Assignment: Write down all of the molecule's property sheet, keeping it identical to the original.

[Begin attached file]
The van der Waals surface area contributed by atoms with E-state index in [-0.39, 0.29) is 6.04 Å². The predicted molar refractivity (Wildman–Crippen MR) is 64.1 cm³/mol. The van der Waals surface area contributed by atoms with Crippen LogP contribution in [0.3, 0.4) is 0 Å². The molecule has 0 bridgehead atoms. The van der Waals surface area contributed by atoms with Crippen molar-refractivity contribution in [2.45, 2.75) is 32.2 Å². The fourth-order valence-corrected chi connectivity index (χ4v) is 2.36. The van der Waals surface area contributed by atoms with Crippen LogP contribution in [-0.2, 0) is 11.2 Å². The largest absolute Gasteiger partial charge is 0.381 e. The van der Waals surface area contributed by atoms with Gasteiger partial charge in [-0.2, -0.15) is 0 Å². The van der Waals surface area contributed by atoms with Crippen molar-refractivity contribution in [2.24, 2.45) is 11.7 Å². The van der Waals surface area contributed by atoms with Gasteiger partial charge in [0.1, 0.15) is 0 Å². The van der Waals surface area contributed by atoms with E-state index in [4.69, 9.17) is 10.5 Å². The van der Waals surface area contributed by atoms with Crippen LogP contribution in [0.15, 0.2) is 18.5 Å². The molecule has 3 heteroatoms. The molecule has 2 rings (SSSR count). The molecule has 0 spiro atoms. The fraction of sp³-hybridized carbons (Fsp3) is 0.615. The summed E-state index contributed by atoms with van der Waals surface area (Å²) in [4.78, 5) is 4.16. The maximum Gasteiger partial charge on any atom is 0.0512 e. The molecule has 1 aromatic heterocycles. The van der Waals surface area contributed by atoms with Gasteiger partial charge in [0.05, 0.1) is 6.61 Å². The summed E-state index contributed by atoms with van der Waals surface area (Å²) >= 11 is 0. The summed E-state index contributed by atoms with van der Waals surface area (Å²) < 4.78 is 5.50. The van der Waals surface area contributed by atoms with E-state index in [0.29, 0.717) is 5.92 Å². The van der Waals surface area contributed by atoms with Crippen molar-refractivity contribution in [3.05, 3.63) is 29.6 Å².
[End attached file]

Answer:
The van der Waals surface area contributed by atoms with E-state index in [-0.39, 0.29) is 6.04 Å². The predicted molar refractivity (Wildman–Crippen MR) is 64.1 cm³/mol. The van der Waals surface area contributed by atoms with Crippen LogP contribution in [0.3, 0.4) is 0 Å². The molecule has 0 bridgehead atoms. The van der Waals surface area contributed by atoms with Crippen molar-refractivity contribution in [2.45, 2.75) is 32.2 Å². The fourth-order valence-corrected chi connectivity index (χ4v) is 2.36. The van der Waals surface area contributed by atoms with Crippen LogP contribution in [-0.2, 0) is 11.2 Å². The largest absolute Gasteiger partial charge is 0.381 e. The van der Waals surface area contributed by atoms with Gasteiger partial charge in [-0.2, -0.15) is 0 Å². The van der Waals surface area contributed by atoms with Crippen molar-refractivity contribution in [2.24, 2.45) is 11.7 Å². The van der Waals surface area contributed by atoms with Gasteiger partial charge in [0.1, 0.15) is 0 Å². The van der Waals surface area contributed by atoms with E-state index in [4.69, 9.17) is 10.5 Å². The van der Waals surface area contributed by atoms with Crippen LogP contribution in [0.15, 0.2) is 18.5 Å². The molecule has 3 heteroatoms. The molecule has 2 rings (SSSR count). The molecule has 0 spiro atoms. The fraction of sp³-hybridized carbons (Fsp3) is 0.615. The summed E-state index contributed by atoms with van der Waals surface area (Å²) in [4.78, 5) is 4.16. The maximum Gasteiger partial charge on any atom is 0.0512 e. The molecule has 1 aromatic heterocycles. The van der Waals surface area contributed by atoms with Gasteiger partial charge in [0.05, 0.1) is 6.61 Å². The summed E-state index contributed by atoms with van der Waals surface area (Å²) >= 11 is 0. The summed E-state index contributed by atoms with van der Waals surface area (Å²) < 4.78 is 5.50. The van der Waals surface area contributed by atoms with E-state index in [0.29, 0.717) is 5.92 Å². The van der Waals surface area contributed by atoms with Crippen molar-refractivity contribution in [3.05, 3.63) is 29.6 Å².